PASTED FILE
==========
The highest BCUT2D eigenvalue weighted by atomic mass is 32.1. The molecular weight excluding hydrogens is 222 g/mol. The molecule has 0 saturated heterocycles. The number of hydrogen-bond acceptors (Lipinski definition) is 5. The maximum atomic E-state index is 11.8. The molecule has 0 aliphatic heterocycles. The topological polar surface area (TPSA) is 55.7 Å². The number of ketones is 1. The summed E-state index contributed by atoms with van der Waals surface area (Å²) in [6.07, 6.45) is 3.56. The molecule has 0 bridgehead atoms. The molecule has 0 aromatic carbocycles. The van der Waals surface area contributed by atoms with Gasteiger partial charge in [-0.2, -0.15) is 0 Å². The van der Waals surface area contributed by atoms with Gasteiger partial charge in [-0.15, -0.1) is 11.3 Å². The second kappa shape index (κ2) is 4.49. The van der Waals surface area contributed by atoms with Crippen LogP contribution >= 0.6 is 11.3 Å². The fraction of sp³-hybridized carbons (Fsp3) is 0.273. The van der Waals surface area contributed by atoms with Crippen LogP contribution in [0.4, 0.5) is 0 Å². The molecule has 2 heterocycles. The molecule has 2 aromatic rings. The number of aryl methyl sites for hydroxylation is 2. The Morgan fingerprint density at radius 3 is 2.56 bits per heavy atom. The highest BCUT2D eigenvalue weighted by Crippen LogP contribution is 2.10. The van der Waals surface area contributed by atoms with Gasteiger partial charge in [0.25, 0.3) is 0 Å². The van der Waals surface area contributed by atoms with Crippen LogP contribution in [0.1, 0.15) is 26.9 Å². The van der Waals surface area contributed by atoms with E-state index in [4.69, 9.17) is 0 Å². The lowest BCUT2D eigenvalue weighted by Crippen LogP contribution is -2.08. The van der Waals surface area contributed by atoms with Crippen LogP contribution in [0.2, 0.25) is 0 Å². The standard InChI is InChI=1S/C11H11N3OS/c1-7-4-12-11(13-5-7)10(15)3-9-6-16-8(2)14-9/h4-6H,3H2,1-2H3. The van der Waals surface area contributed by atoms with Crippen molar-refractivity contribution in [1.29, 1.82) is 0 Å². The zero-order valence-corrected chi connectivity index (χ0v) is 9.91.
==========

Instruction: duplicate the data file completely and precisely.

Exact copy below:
The highest BCUT2D eigenvalue weighted by atomic mass is 32.1. The molecular weight excluding hydrogens is 222 g/mol. The molecule has 0 saturated heterocycles. The number of hydrogen-bond acceptors (Lipinski definition) is 5. The maximum atomic E-state index is 11.8. The molecule has 0 aliphatic heterocycles. The topological polar surface area (TPSA) is 55.7 Å². The number of ketones is 1. The summed E-state index contributed by atoms with van der Waals surface area (Å²) in [6.07, 6.45) is 3.56. The molecule has 0 bridgehead atoms. The molecule has 0 aromatic carbocycles. The van der Waals surface area contributed by atoms with Gasteiger partial charge in [-0.2, -0.15) is 0 Å². The van der Waals surface area contributed by atoms with Gasteiger partial charge in [-0.15, -0.1) is 11.3 Å². The second kappa shape index (κ2) is 4.49. The van der Waals surface area contributed by atoms with Crippen LogP contribution >= 0.6 is 11.3 Å². The fraction of sp³-hybridized carbons (Fsp3) is 0.273. The van der Waals surface area contributed by atoms with Crippen LogP contribution in [0.4, 0.5) is 0 Å². The molecule has 2 heterocycles. The molecule has 2 aromatic rings. The number of aryl methyl sites for hydroxylation is 2. The Morgan fingerprint density at radius 3 is 2.56 bits per heavy atom. The highest BCUT2D eigenvalue weighted by Crippen LogP contribution is 2.10. The van der Waals surface area contributed by atoms with Gasteiger partial charge in [0.25, 0.3) is 0 Å². The van der Waals surface area contributed by atoms with Crippen LogP contribution in [0.1, 0.15) is 26.9 Å². The van der Waals surface area contributed by atoms with E-state index in [4.69, 9.17) is 0 Å². The lowest BCUT2D eigenvalue weighted by Crippen LogP contribution is -2.08. The van der Waals surface area contributed by atoms with Crippen LogP contribution in [0.2, 0.25) is 0 Å². The standard InChI is InChI=1S/C11H11N3OS/c1-7-4-12-11(13-5-7)10(15)3-9-6-16-8(2)14-9/h4-6H,3H2,1-2H3. The van der Waals surface area contributed by atoms with Crippen molar-refractivity contribution in [1.29, 1.82) is 0 Å². The zero-order valence-corrected chi connectivity index (χ0v) is 9.91.